The Underground Railroad eBook

William Still
This eBook from the Gutenberg Project consists of approximately 1,197 pages of information about The Underground Railroad.
to complete ascendency in America.  Not only was it dominant in the Southern States, but even in the Free States it had bowed the constituencies, society, and, in too many instances, even the churches to its will.  Commerce, linked to it by interest, lent it her support.  A great party, compactly organized and vigorously wielded, placed in its hands the power of the state.  It bestowed political offices and honors, and was thereby enabled to command the apostate homage of political ambition.  Other nations felt the prevalence in your national councils of its insolent and domineering spirit.  There was a moment, most critical in the history of America and of the world, when it seemed as though that continent, with all its resources and all its hopes, was about to become the heritage of the slave power.

    “But Providence interposes to prevent the permanent triumph of
    evil.  It interposes, not visibly or by the thunderbolt, but by
    inspiring and sustaining high moral effort and heroic lives.

“You commenced your crusade against slavery in isolation, in weakness, and in obscurity.  The emissaries of authority with difficulty found the office of the Liberator in a mean room, where its editor was aided only by a negro boy, and supported by a few insignificant persons (so the officers termed them) of all colors.  You were denounced, persecuted, and hunted down by mobs of wealthy men alarmed for the interests of their class.  You were led out by one of these mobs, and saved from their violence and the imminent peril of death, almost by a miracle.  You were not turned from your path of devotion to your cause, and to the highest interests of your country, by denunciation, persecution, or the fear of death.  You have lived to stand victorious and honored in the very stronghold of slavery; to see the flag of the republic, now truly free, replace the flag of slavery on Fort Sumter; and to proclaim the doctrines of the Liberator in the city, and beside the grave of Calhoun.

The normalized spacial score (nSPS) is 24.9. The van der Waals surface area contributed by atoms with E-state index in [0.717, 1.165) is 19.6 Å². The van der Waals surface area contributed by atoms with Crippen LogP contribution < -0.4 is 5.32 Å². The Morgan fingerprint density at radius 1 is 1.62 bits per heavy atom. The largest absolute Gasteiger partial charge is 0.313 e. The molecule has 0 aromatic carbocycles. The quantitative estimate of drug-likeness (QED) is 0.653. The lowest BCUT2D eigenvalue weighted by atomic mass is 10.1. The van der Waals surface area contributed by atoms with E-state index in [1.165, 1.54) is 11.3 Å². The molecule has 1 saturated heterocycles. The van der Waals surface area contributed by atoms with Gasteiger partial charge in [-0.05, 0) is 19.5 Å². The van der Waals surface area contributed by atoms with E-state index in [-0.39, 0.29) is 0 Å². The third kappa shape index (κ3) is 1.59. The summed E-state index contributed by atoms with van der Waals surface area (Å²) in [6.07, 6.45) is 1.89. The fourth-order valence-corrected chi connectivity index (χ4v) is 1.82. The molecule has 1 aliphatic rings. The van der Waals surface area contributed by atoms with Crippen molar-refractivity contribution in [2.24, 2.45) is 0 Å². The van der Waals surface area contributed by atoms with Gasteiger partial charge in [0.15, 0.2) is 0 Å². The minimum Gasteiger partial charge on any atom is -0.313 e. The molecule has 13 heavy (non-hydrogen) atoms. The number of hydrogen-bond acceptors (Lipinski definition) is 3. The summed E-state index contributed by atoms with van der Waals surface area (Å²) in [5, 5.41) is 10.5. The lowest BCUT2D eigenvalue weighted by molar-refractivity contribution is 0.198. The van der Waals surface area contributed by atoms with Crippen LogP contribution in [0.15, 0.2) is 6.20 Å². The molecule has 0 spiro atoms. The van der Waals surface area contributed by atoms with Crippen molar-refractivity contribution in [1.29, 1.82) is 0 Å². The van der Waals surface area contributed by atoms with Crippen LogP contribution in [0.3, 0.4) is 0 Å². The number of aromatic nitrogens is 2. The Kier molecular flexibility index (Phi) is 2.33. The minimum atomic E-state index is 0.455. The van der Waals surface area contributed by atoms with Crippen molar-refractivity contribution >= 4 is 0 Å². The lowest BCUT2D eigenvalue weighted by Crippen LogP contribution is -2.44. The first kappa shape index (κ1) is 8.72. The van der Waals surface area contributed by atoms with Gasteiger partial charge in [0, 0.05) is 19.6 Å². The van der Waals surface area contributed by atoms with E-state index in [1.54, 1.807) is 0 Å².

“Enemies of war, we most heartily wish, and doubt not that you wish as heartily as we do, that this deliverance could have been wrought out by peaceful means.  But the fierce passions engendered by slavery in the slaveowner, determined it otherwise; and we feel at liberty to rejoice, since the struggle was inevitable, that its issue has been the preservation, not the extinction, of all that we hold most dear.  We are, however, not more thankful for the victories of freedom in the field than for the moderation and mercy shown by the victors, which have exalted and hallowed their cause and ours in the eyes of all nations.
“We shall now watch with anxious hope the development, amidst the difficulties which still beset the regeneration of the South, of a happier order of things in the States rescued from slavery, and the growth of free communities, in which your name, with the names of your fellow-workers in the same cause, will be held in grateful and lasting remembrance.

    “Once more we welcome you to a country in which you will find
    many sincere admirers and warm friends.”

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Project Gutenberg
The Underground Railroad from Project Gutenberg. Public domain.
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